Cooking in the Desert: After 3 Months, Marines Take First Break

8 May 2007 | Spc. Benjamin R. Kibbey, 367th MPAD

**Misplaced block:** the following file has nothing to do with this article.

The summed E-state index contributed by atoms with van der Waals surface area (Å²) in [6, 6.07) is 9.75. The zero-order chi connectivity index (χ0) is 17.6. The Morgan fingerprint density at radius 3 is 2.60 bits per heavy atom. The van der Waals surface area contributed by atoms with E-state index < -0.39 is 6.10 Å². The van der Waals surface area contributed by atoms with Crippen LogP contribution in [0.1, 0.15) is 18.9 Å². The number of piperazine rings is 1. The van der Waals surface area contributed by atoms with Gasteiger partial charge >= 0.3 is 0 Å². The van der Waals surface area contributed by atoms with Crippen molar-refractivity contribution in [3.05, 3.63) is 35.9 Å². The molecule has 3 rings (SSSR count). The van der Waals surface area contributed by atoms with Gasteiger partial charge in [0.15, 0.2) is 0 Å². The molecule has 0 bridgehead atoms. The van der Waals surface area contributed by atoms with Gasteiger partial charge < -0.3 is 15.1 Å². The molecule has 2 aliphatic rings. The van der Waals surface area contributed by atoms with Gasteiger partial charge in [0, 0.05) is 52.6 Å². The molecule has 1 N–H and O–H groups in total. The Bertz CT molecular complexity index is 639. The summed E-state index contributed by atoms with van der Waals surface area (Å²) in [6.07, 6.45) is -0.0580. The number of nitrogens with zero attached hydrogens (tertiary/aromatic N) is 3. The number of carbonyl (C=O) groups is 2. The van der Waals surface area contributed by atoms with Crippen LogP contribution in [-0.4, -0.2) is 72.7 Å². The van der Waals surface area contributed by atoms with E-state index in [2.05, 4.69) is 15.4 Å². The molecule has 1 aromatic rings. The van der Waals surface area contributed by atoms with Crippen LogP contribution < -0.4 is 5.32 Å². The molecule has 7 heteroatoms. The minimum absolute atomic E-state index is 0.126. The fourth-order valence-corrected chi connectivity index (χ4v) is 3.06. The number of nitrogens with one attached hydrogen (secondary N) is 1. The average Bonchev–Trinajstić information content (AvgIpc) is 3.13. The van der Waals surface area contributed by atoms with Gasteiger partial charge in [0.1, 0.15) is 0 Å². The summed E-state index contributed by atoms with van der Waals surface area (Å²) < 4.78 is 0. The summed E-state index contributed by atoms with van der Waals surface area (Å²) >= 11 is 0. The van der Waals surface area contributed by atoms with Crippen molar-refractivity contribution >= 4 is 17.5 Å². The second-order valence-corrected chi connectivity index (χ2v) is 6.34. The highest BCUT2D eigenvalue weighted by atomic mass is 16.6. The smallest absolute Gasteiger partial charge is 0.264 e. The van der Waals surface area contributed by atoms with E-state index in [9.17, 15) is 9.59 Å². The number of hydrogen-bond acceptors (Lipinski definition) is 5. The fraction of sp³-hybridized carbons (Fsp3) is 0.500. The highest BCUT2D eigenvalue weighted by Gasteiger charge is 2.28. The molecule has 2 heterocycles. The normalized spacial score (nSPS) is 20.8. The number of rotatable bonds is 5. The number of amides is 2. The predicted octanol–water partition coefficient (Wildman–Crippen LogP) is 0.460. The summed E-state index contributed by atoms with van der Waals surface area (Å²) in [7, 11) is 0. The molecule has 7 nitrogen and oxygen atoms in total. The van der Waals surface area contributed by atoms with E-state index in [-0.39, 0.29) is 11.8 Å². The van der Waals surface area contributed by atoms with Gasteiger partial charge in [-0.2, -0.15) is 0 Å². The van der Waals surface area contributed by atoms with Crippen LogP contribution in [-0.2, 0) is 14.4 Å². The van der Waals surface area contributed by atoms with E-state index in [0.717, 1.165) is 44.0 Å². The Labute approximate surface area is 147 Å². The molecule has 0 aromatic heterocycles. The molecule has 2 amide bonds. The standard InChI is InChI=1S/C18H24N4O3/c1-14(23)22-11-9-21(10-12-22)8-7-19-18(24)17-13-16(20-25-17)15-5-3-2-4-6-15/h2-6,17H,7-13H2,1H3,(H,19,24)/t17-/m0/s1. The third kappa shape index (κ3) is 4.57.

Approximately three months after leaving Camp Pendleton, Calif., to join Operation Iraqi Freedom, the members of Marine Medium Helicopter Squadron 268 received their first day off since Feb. 11, and they made an event of it.Grilled hamburgers and hotdogs, soda pop, music and games were the order of the afternoon for the Marines as they did their best to relax and enjoy their day off under the hot Kuwaiti sun May 7."It's the typical Marine Corps spirit to have a cookout," said 1st Lt. Cliff Ford, a Virginia Beach, Va. native, pilot and the Moral, Welfare and Recreation officer for HMM-268.According to Capt. Dominic Harris, an Annapolis, Md. Native and HMM-268 airframes officer in charge, the cookout was thrown together on fairly short notice."I found out on the fourth they wanted to do this," said Harris.Harris went to the Air Force and arranged to get grills and charcoal, contacted the chow hall to arrange for the hamburgers, hotdogs and other food, and arranged to buy the soda pop from the Post Exchange and have them keep it cold until the cookout.The event gave the HMM-268 Marines a chance to play games together, enjoy each other's company and, most importantly, have some grilled food.The grilled food was a nice break from the hotdogs and hamburgers normally served at the chow hall at lunch, said Sgt. Peter Dimartino, a Snohomish, Wash. Native and HMM-268 crew chief."It's good to have some grilled food again. It's a lot better than the chow hall," said Cpl. Brandon Arellano, a Pueblo Colo. Native and HMM-268 airframe mechanic.In the states, it is common for the Marines to have some kind of function at least once a month, said Harris."It reminds me of some of the barbeques we did back at Camp Pendleton," said Maj. Donald Presto, a Virginia Beach, Va. native and HMM-268 pilot and safety officer.Petty Officer 2nd Class Mark A. Gomez, a Pharr, Texas native and Navy hospital corpsman who has been attached to the HMM-268 for a little over a year, said he usually ends up working at the grill -- as he did May 7 -- when there is a cookout."Whenever we go anywhere we get together and grill," he said. "I enjoy doing it, and taking care of everyone here."Sgt. Scott B. Carson, a Loma, Colo. native and HMM-268 ordinance division chief, said he volunteered to do the grilling because it reminded him of the grilling he does at home."It's like a weekend thing, especially during football season," he said.The day off work was well earned by the Marines after three months of hard work, said Lt. Col. Jerome E. Driscoll, a San Francisco native and HMM-268 commanding officer."This is the best alternative since we can't go off-base for a liberty," he said.According to Cpl. Charlie Campbell, a Chicago native and HMM-268 airframer, the Marines have been logging a lot of hours, with 100 of the 350 flying hours required for the month already logged."We'll get that 350 easily. We'll probably go over, and that's why we got a day off," he said.According to Lance Cpl. Michael Perre, a Naples, N.Y. native and HMM-268 mechanic, this is the first time things have slowed down since he arrived in country Feb. 11."It's nice to finally have a break," he said.